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Posted In: James River

JRA competition to transform RVA public spaces

January 24, 2014 4:43pm

I stopped by the James River Association‘s new headquarters at Rocketts Landing earlier this week to brainstorm on a number of different river-related subjects. While there Adrienne Kotula told me about an effort they’re in the middle of to make people more aware of how stormwater impacts the quality of the James River.

The group is sponsoring a competition called “Choose Blue,” which challenges local engineering and landscape architecture groups to redesign a couple of prominent public spaces in Richmond using green, low-impact design techniques to better manage stormwater.

The Carillon parking lot.

The Carillon parking lot.

The JRA sponsored a similar competition back in 2011, Kotula said. “This go round we wanted it to be more community centered, get more neighborhood buy-in on the project and build some more local knowledge on stormwater in general.

They solicited the city parks and utilities departments and chose two locations — the gravel parking lot above Shields Lake (between the lake and Maymont Nature Center parking lot) and the small paved lot in front of Dogwood Dell and the Carillon at the sharp bend in the Boulevard.

“The city went to their capital improvement plan and pulled out a couple of sites within the park system that appeared to need some type of retrofit to address runoff,” Kotula said.

The Shields lot looking down toward the lake.

The Shields lot looking down toward the lake.

The deadline for submissions is Feb. 28. Then three expert judges will winnow the field to three in March. Those finalists will be announced in April, and a “Finals Event and Awards Program” will be held at the Carillon in May, complete with dignitary judges. The winning firm will receive a $5,000 prize, and, of course, will get to implement the design.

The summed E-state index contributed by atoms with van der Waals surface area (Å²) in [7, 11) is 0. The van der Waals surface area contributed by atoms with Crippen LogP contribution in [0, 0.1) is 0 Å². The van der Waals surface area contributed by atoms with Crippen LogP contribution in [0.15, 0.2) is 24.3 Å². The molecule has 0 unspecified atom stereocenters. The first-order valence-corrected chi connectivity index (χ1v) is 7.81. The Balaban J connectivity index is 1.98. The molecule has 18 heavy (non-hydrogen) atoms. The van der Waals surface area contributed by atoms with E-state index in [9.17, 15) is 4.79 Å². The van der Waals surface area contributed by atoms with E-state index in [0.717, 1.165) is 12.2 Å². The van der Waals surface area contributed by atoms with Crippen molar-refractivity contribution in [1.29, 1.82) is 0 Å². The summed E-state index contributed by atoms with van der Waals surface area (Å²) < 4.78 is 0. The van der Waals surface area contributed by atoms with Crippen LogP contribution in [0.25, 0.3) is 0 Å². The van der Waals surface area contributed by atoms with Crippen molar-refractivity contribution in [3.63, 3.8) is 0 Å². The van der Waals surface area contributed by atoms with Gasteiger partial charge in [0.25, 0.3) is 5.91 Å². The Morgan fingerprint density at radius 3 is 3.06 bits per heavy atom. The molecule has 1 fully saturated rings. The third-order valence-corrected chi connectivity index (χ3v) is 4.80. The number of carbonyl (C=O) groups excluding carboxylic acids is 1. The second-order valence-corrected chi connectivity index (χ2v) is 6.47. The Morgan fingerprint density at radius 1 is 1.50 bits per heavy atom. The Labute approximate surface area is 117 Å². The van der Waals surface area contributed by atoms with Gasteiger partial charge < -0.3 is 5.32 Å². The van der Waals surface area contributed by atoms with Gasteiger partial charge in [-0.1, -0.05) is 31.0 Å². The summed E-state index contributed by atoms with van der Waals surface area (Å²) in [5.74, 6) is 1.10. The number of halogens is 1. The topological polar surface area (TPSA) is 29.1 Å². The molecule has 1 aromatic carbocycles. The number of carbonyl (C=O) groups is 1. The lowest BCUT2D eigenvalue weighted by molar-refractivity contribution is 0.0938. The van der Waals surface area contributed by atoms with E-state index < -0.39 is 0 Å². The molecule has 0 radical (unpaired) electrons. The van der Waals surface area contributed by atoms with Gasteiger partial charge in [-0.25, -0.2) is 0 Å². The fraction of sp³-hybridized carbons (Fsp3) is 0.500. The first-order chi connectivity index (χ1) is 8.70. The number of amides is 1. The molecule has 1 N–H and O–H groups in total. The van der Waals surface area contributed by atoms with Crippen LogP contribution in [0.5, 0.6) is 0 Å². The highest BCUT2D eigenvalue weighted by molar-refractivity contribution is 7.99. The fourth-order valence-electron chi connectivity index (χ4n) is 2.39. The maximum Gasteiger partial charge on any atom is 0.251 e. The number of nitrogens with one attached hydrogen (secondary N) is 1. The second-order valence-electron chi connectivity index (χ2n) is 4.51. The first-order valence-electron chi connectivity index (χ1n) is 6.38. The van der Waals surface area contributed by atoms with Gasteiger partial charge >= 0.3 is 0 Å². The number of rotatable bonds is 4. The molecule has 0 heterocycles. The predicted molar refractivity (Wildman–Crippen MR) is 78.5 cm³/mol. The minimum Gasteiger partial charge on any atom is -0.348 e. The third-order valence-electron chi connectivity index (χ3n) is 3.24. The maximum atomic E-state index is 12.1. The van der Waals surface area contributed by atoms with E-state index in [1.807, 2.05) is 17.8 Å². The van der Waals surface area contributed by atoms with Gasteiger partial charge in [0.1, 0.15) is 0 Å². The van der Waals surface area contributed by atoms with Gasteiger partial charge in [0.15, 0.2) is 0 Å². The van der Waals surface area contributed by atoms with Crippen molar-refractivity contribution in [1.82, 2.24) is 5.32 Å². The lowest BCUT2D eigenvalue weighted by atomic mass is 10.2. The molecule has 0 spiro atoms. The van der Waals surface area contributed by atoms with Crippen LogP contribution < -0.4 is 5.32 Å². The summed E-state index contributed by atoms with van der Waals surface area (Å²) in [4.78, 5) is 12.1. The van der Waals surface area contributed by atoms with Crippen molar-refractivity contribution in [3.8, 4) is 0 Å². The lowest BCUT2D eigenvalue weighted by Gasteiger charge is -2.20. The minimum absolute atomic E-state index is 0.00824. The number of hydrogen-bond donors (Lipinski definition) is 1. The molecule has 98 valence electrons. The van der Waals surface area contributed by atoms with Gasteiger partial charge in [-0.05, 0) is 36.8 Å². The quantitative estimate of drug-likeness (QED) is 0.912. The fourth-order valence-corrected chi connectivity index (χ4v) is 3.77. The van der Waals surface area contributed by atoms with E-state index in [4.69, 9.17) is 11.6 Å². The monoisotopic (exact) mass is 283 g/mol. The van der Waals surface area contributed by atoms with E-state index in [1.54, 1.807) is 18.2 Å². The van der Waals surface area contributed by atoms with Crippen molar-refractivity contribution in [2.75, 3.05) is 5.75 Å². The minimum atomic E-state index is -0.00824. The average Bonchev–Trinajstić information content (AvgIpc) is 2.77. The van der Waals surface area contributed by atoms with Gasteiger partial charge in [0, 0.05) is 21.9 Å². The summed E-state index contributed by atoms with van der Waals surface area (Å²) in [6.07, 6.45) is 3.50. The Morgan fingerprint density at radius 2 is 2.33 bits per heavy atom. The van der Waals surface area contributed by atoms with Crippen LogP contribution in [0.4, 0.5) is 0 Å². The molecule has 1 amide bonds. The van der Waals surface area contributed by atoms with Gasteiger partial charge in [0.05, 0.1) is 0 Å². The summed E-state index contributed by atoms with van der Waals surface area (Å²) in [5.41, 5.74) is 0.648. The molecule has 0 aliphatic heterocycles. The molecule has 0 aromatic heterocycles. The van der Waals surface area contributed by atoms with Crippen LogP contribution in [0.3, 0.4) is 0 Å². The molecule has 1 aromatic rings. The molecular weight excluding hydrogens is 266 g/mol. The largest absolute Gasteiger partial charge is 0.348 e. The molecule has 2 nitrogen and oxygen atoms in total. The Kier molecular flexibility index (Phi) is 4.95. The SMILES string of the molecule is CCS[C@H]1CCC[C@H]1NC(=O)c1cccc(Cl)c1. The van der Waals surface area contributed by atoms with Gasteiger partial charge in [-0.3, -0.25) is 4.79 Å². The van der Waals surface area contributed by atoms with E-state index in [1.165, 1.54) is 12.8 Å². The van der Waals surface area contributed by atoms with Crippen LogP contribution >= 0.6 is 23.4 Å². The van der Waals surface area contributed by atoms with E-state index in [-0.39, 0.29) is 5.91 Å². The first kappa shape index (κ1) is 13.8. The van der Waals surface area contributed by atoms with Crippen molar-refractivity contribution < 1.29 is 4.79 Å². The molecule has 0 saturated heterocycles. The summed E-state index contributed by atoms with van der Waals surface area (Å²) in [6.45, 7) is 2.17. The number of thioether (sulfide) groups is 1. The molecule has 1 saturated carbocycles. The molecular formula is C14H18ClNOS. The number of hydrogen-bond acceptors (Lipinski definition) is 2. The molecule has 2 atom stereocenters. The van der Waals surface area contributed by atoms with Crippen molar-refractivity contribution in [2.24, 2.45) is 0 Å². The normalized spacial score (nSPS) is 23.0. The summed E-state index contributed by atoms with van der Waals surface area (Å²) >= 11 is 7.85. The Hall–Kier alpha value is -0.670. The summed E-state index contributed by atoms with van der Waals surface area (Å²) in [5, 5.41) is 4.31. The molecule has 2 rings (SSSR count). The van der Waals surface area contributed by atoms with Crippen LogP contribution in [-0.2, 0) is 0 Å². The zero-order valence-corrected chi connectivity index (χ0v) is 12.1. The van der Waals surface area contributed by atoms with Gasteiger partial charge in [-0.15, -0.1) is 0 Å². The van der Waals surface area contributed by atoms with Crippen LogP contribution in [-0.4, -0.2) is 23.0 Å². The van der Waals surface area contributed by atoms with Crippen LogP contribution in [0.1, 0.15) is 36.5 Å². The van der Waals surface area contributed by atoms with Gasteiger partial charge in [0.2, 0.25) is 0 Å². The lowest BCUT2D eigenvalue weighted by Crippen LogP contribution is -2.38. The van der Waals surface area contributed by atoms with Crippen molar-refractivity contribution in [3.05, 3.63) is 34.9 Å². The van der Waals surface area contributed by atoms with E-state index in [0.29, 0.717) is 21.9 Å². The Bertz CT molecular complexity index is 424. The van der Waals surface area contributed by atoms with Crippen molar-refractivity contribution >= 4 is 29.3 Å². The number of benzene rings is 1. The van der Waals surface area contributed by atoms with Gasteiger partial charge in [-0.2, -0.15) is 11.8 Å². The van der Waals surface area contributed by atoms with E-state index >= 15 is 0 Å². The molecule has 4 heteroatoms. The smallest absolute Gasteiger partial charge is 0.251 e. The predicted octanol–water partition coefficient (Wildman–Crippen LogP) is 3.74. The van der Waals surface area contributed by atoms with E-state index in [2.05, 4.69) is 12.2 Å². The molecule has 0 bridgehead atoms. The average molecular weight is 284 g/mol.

“There are very few design criteria,” Kotula said. “Basically you have to reduce the amount of runoff coming off the site. You have to maintain the historic integrity of the Carillon site in particular, like the sidewalks and number of parking spaces.. and incorporating the James and educational elements. But other than that the designers have free rein.”

As for implementation, she said, “we are hoping to have at least a focal point element of the design by summer time. It might not be the full-scale overhaul of the site, but maybe an element of the planting design or something of that nature, just to get the ball rolling.”


About Andy Thompson

I was the Outdoors Columnist at the Times-Dispatch from 2007 to 2013, writing twice a week about mountain biking, fishing, hunting, paddling and much more. I live a 1/4 mile from the James River, close enough to see bald eagles soaring over my house on their way to find a meal. Pretty cool, eh?